Tuesday, 13 February 2018

Gypsy jazz guitar bridge repair

This weekend I did some moderately accurate woodwork while wearing a thick glove (to protect my finger injury)

This is what I was brought. One bridge is worn and damaged and made of inferior timber. The other is of good quality, the right length, width and radius, but far too low.

Cutting a plank of stock from the damaged bridge:

Stock: I love this picture, the newspaper, the marking gauge, the plane and the curly wood shavings make it look like my bench is clean, I know what I'm doing, and that I can sharpen and set up a plane really accurately. None of those is quite true.

Gluing:

This is what I made: Notice also the salt and pepper mills and the wine glass and bottle - it was extremely sociable woodwork.

This is where you can stick it:

Richard "Luthier" B

Monday, 5 February 2018

Broken Down Ninja

I'm paranoid about privacy on the internet and I'm not that interested in using computers in my free time so my only presence in social media is this blog. I'm not on Twitter, Facebook (except perhaps a parody account my friends used to run to annoy me), Instagram, Whatsapp, or whatever people use to communicate these days.

It was a surprise therefor to receive a Facebook friend request at the weekend. I don't know how friend requests work if you're signed up to Facebook, but mine was a polite phonecall - from a chap I've met once in my entire life and whose surname I don't even know.

Earlier that day I had stopped to help a stricken motorcyclist. He was both lost and having engine trouble. He was an ex RAF gunner who was friendly and in surprisingly good spirits considering the day he was having. He had just bought the bike and was on his way from Plymouth to Oxford! It was a well-worn Kawasaki Ninja, it would start and run and rev freely, but it was absolutely gutless and wouldn't go above about 40mph. I've owned two motorcycles in the Kawasaki "Z" series so I thought I might be able to fix any obvious faults. I took him and the bike home, fiddled about with it and sent them out for a test run. An hour later I got a text that said that he had just stopped on his journey and the bike was running well. A few hours after that I got a very grateful phone call from the chap. Apparently the weather was "Fucking Baltic" once he had left Devon but he had got some safely.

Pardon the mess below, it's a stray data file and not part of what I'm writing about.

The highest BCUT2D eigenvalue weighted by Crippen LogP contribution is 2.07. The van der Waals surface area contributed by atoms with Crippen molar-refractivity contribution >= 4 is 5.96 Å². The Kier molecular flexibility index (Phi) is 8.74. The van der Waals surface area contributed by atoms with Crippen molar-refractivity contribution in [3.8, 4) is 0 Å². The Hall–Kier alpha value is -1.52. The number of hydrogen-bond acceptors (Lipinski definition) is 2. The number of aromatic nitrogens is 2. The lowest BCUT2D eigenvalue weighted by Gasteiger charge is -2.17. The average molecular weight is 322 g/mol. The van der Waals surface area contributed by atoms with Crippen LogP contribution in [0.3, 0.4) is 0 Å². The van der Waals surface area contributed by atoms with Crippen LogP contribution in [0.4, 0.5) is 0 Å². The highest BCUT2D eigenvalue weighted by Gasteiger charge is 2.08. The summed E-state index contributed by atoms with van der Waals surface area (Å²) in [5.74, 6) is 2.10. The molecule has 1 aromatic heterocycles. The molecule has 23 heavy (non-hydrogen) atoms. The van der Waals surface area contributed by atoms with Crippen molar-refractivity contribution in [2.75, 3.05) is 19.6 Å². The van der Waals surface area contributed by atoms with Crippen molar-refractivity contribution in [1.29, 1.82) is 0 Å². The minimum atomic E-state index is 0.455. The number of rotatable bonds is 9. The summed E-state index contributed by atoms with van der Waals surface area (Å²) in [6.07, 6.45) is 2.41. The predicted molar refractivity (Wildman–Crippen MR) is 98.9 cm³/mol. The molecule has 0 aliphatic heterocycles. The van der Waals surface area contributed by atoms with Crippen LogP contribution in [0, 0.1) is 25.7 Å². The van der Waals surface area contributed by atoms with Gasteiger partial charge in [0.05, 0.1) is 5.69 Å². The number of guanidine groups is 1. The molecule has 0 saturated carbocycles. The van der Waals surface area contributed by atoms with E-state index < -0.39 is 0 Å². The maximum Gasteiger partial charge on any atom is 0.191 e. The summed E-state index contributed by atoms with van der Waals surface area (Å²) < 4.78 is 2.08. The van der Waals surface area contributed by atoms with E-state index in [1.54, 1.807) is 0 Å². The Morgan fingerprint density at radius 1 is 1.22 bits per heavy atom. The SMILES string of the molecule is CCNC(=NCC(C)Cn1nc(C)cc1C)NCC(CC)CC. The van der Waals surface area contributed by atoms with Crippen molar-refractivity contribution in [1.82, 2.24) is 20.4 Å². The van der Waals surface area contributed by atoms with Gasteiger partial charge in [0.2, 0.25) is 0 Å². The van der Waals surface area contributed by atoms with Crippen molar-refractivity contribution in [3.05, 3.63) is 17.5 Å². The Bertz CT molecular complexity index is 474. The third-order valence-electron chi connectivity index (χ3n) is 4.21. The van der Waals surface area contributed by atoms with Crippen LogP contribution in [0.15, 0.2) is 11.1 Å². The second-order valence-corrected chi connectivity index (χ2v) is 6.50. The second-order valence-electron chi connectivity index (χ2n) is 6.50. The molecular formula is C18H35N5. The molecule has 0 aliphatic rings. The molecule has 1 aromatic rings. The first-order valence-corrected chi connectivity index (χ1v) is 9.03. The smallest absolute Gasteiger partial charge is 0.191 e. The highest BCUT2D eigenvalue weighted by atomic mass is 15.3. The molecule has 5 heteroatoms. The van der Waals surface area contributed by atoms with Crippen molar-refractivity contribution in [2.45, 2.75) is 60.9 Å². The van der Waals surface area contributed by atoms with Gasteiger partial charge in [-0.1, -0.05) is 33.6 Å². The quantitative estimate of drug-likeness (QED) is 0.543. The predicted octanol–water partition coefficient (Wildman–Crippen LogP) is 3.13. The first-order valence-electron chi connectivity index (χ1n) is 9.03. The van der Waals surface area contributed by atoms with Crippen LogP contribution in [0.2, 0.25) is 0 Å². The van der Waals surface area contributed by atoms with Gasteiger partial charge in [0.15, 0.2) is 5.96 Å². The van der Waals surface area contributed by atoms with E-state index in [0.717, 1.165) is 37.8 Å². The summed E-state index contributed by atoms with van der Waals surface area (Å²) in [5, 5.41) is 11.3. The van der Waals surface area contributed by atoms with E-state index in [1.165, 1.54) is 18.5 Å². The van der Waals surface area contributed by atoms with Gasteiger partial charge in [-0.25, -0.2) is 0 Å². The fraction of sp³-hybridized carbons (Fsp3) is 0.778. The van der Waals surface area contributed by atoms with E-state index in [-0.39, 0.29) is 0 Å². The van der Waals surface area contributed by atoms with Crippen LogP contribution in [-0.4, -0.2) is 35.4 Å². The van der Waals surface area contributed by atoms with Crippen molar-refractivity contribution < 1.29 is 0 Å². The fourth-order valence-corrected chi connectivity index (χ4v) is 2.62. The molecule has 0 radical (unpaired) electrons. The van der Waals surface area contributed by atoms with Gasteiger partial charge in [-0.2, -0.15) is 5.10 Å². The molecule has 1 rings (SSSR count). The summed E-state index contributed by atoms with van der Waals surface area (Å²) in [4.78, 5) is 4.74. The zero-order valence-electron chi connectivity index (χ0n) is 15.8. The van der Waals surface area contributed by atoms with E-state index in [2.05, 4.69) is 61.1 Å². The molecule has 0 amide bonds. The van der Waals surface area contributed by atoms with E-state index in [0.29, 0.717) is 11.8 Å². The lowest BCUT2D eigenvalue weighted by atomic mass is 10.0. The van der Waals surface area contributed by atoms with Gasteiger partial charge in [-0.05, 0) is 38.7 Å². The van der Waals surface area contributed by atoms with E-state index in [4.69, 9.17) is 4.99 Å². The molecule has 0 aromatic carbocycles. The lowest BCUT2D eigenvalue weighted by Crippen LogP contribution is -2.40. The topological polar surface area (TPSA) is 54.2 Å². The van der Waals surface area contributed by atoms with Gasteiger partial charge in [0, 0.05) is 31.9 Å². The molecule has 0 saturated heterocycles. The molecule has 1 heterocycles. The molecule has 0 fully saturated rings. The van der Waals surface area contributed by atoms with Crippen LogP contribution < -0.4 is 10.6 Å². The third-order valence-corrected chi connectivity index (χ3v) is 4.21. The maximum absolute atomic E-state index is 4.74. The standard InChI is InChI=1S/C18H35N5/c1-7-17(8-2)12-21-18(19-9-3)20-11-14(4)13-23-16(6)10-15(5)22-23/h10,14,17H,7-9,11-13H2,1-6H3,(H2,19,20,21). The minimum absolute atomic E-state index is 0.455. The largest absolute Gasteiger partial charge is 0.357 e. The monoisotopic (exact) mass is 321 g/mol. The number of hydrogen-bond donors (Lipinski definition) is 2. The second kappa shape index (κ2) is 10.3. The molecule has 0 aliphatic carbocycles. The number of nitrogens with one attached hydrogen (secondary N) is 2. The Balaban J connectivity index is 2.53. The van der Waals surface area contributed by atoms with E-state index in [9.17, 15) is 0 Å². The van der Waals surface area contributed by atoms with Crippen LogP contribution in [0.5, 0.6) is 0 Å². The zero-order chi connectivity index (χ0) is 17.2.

So what was wrong with the bike? I still don't really know. There seemed to be something fishy about the fuel tap when I took the tank off, but perhaps that was my lack of familiarity with it (I was expecting it to be a vacuum operated auto, but it didn't seem to be.) There was a breather hose missing between the carbs and the airbox, but I can't believe that that had such a dramatic effect on performance. The fuel filter was absolutely filthy (I rinsed it out and put it back). After all my fiddling about the tickover had changed considerably and we had to wind up the idle speed.

I actually forgot that bikes of that age had a manual choke and my best theory is that the choke was getting stuck on and that I accidentally freed it off when I was looking at the airbox.

Richard "AA" B